As I’m holding the door open for the Germans, I’m thinking to myself, “Do it! Say something to them in German! Impress them!”  But the other part of me, the one that hasn’t spoken any German to an actual German or Austrian or Swiss person in about five years and that I secretly believe doesn’t want me to succeed at anything, ever, screams “NOOOOOOOO!  YOU’LL JUST EMBARASS YOURSELF EVEN MORE THAN YOU DID WITH YOUR STUPID SANTA CLAUS SONG! SHUT UP NOW!”  My internal battle raged as the last of the Germans marched through the glass doors.

They were all smiling at me, expectantly; I suppose it was because I was standing there acting like I knew what to do with them next: “Please, come along to this conference room over here! I will fetch your guide and a round of mimosas for you all!”  But really, I was standing there like a schmuck still trying to decide whether or not to say some fleeting thing to them in their mother tongue.  Somewhere inside, I realized that I had totally gone past the point where a casual little “Wie geht’s Ihnen heute?” would come off as surprisingly continental and sophisticated and was now at the point where I was starting to confuse them with my continued, mute presence.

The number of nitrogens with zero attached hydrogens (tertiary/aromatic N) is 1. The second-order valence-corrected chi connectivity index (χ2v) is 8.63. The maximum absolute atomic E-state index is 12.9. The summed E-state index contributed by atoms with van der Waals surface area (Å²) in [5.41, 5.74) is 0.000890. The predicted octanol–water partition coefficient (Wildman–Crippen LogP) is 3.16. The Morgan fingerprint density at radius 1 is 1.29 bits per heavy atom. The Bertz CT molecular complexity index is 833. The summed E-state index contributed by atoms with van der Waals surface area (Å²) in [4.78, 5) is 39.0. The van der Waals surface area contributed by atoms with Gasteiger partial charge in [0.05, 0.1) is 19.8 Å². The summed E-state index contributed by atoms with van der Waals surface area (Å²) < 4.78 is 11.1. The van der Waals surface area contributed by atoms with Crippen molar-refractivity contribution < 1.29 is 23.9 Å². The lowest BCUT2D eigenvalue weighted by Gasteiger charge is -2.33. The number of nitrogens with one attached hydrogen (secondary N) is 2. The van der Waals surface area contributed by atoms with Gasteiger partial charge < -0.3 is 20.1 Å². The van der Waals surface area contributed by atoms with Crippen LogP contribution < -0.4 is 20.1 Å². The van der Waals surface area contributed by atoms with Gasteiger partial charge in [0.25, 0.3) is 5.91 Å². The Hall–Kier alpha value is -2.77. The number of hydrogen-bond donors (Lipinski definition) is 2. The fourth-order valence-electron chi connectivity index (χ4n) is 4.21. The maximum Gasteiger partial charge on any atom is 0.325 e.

Panicking, I turned to leave and make my way to my office.  I stammered out, “Oooookay, well, I guess I’ll just leave you guys here.  Good luck!”  Good luck?  What?  As I was walking away, a few of them said, “Thank you!”  And as I turned the corner down a hallway, I finally squeaked back, “Tschus! Biss dann!” and scurried away as quickly as possible before they could come after me with excited shouts of “Sprechen Sie Deutsch?” because, no.  I don’t today, I’m afraid.